Energy - Environment - Mobility

3 critical metals that are essential for the energy transition and whose demand is set to soar by 2030

Published on 23 October 2023 Read 25 min

Whether for industrial products, infrastructure or consumer goods, metals are present in every aspect of everyday life. Their consumption has been steadily accelerating since the industrial revolution, and a further intensification is underway as part of the energy transition. Author of La guerre des métaux rares, Guillaume Pitron warns: ” Supporting the shift of our energy model […] will require extracting more minerals over the next thirty years than mankind has extracted in the last 70,000 years”. According to the International Energy Agency (IEA), demand for the three critical metals copper, nickel and lithium is set to increase by 1.5 to 8 times by 2040, in line with the zero-emission targets set by many countries by 2050. In this article, Alcimed investigates the current tensions surrounding the extraction of these three key materials for the energy transition.

Copper: a must-have for renewable energies, with demand exploding

Widely used in renewable energy technologies for its conductivity, copper accounts for 70% of total consumption of critical raw materials for the energy transition, with over 31 Mt of copper used in 2021 (source: ICSG). Given its strategic use, it’s only natural for copper to be included in the European Commission’s list of critical raw materials for 2023 as demand for the metal is expected to increase by 40% by 2040.

According to the IEA, the expected global gap between primary production and demand in 2030 is likely to reach 5 Mt if no further investment is made in mining [1]. To bridge this gap, recycling will also be needed, as recycled copper will account for around 33% of global consumption in 2021, according to the ICSG. This is a lever that should not be neglected, as copper is one of the few raw materials that can preserve its physical and chemical properties during the recycling process.

Lithium: a key element in energy storage, but with production depending on just a few companies

Lithium plays an essential role in the energy transition, as it is required for the manufacturing of batteries for electric vehicles and for the storage of intermittent energy generated by renewable energies. These technologies, which accounted for just 45% of lithium demand in 2021, are expected to reach almost 90% by 2030 [1]. Lithium demand is thus set to increase by a factor of 8 over the next fifteen years, with demand in the NZE (Net Zero Emission) scenario estimated at over 680 kt in 2030

Based on this growth, the IEA estimates that, without additional investment, there could be a 35% gap between primary production and requirements by 2030. In addition to investment in extraction, the lithium challenge lies in the fact that 60% of the world’s manufacturing is currently concentrated around just 5 companies: 2 American (Livent and Albermale), 1 Chilean (SQM) and 2 Chinese (Tianqi and Jiangxi Ganfeng Lithium). Finally, recycling remains a major challenge for lithium batteries. In Europe, the European Commission is seeking to catch up, with plans to increase the recovery of lithium from battery waste to 50% by 2027, and to impose incorporation rates for materials produced by recycling.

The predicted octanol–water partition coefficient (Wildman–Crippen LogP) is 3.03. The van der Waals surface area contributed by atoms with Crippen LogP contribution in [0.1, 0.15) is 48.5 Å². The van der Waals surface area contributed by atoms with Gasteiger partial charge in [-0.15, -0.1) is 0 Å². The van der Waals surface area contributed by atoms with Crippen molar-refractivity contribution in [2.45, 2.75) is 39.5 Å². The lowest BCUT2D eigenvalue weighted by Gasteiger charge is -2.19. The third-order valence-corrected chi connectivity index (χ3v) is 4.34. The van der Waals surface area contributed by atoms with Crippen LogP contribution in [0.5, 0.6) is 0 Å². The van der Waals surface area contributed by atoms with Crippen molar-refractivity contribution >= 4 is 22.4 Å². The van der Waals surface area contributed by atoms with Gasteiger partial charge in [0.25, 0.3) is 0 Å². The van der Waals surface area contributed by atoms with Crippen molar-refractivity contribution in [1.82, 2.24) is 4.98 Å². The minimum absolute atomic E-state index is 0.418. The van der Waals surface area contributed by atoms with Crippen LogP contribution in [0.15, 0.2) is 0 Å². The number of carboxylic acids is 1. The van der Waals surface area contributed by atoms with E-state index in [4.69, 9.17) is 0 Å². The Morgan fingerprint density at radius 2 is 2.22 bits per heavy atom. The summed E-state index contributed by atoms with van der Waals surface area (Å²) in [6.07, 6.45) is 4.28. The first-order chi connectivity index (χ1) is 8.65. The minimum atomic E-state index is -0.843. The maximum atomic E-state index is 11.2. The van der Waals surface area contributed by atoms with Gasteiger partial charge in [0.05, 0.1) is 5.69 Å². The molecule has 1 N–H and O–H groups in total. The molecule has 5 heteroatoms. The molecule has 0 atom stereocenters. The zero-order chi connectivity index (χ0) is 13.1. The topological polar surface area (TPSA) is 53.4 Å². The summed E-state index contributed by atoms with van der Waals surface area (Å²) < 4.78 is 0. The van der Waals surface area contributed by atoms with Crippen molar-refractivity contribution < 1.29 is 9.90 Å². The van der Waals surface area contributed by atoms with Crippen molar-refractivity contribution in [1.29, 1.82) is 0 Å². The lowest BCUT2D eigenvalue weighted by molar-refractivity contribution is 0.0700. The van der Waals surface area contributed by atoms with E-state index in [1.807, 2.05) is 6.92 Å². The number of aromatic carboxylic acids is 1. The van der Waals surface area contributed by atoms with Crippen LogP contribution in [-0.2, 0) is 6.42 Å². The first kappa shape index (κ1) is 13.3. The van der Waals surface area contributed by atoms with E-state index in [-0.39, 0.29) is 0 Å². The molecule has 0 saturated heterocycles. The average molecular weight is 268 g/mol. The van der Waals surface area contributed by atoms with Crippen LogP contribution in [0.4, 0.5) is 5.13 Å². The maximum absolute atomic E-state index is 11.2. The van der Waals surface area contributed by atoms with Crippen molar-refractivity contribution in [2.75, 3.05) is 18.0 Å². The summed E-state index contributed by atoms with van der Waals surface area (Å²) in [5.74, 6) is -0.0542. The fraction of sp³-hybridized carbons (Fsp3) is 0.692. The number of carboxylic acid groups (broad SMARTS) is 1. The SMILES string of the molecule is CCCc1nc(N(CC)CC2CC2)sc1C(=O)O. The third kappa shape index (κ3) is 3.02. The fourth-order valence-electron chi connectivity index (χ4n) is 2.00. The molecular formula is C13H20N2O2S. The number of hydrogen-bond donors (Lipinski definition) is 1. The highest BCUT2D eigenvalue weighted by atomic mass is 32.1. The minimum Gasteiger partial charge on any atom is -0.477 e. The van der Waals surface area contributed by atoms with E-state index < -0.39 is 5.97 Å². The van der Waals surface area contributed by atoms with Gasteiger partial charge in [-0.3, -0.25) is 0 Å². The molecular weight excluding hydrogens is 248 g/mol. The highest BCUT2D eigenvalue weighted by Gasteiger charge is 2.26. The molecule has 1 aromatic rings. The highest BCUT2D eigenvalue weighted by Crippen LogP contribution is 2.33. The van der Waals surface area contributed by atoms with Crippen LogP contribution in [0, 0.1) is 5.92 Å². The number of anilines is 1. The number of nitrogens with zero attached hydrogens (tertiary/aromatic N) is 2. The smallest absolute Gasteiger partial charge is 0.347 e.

Learn more about the challenges related to the recyclability of materials >

Nickel: a fundamental production for transport electrification, but limited by mining industry capacity

Mainly used in the production of stainless steel (70% of all uses), nickel is an essential mineral resource for the manufacturing of many components, particularly electric batteries. With the growing electrification of transport, demand for nickel is forecast to double by 2040, depending on the various government policies on mobility [2]. This sudden growth raises concerns about the mining industry’s ability to supply sufficient metals for battery manufacturing.

In a NZE scenario, the IEA forecasts a 40% deficit between refined nickel production and demand by 2030. In the light of these projections, this metal, whose supply is nevertheless diversified with 33 nickel ore-producing countries in 2021, has been classified as a critical mineral by the European Commission in 2023. In addition, trends are moving towards the use of more of the metal in lithium-ion batteries to increase energy density and reduce the cobalt content of cathodes.

Future demand for critical metals will be determined by the ambitions of the public and private sectors in implementing the energy transition to reduce fossil fuel consumption. Paradoxically, this same ambition will lead to an explosion in demand for metals whose extraction and processing raise environmental, geopolitical and supply issues. If you’d like to assess the impact of the energy transition on your raw materials consumption, Alcimed is here to support you. Don’t hesitate to contact our team!

[1] Energy Technology Perspectives 2023. IEA.

[2] Global Critical Minerals Outlook 2024. IEA.

About the author, 

Mai-Xuan, Senior Consultant in Alcimed’s Energy Environment Mobility team in France

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